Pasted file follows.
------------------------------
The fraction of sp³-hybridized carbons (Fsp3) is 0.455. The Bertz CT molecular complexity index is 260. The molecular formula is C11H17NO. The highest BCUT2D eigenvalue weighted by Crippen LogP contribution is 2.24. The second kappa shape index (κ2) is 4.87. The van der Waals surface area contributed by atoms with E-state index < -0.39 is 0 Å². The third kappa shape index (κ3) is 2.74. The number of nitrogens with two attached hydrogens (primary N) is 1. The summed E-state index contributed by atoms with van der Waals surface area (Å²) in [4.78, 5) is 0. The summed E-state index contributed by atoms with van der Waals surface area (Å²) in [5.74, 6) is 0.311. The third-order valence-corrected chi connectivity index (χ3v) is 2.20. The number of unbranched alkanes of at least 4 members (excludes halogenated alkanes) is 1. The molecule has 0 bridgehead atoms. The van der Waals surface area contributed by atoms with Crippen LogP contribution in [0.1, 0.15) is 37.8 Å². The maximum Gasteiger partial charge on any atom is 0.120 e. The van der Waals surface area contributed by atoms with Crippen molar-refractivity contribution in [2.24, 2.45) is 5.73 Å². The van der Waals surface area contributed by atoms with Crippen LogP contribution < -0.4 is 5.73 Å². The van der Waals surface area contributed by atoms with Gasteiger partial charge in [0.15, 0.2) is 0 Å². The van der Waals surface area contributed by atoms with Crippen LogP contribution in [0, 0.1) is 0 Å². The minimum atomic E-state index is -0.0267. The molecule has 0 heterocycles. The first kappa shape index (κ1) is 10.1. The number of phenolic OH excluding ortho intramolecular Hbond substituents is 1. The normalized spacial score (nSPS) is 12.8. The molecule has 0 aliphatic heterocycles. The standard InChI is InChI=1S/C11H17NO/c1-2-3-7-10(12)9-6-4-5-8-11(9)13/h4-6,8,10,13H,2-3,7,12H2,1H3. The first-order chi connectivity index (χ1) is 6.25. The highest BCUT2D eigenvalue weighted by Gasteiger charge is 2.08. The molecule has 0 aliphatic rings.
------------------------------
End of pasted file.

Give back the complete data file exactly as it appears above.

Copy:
The fraction of sp³-hybridized carbons (Fsp3) is 0.455. The Bertz CT molecular complexity index is 260. The molecular formula is C11H17NO. The highest BCUT2D eigenvalue weighted by Crippen LogP contribution is 2.24. The second kappa shape index (κ2) is 4.87. The van der Waals surface area contributed by atoms with E-state index < -0.39 is 0 Å². The third kappa shape index (κ3) is 2.74. The number of nitrogens with two attached hydrogens (primary N) is 1. The summed E-state index contributed by atoms with van der Waals surface area (Å²) in [4.78, 5) is 0. The summed E-state index contributed by atoms with van der Waals surface area (Å²) in [5.74, 6) is 0.311. The third-order valence-corrected chi connectivity index (χ3v) is 2.20. The number of unbranched alkanes of at least 4 members (excludes halogenated alkanes) is 1. The molecule has 0 bridgehead atoms. The van der Waals surface area contributed by atoms with Crippen LogP contribution in [0.1, 0.15) is 37.8 Å². The maximum Gasteiger partial charge on any atom is 0.120 e. The van der Waals surface area contributed by atoms with Crippen molar-refractivity contribution in [2.24, 2.45) is 5.73 Å². The van der Waals surface area contributed by atoms with Crippen LogP contribution < -0.4 is 5.73 Å². The van der Waals surface area contributed by atoms with Gasteiger partial charge in [0.15, 0.2) is 0 Å². The van der Waals surface area contributed by atoms with Crippen LogP contribution in [0, 0.1) is 0 Å². The minimum atomic E-state index is -0.0267. The molecule has 0 heterocycles. The first kappa shape index (κ1) is 10.1. The number of phenolic OH excluding ortho intramolecular Hbond substituents is 1. The normalized spacial score (nSPS) is 12.8. The molecule has 0 aliphatic heterocycles. The standard InChI is InChI=1S/C11H17NO/c1-2-3-7-10(12)9-6-4-5-8-11(9)13/h4-6,8,10,13H,2-3,7,12H2,1H3. The first-order chi connectivity index (χ1) is 6.25. The highest BCUT2D eigenvalue weighted by Gasteiger charge is 2.08. The molecule has 0 aliphatic rings.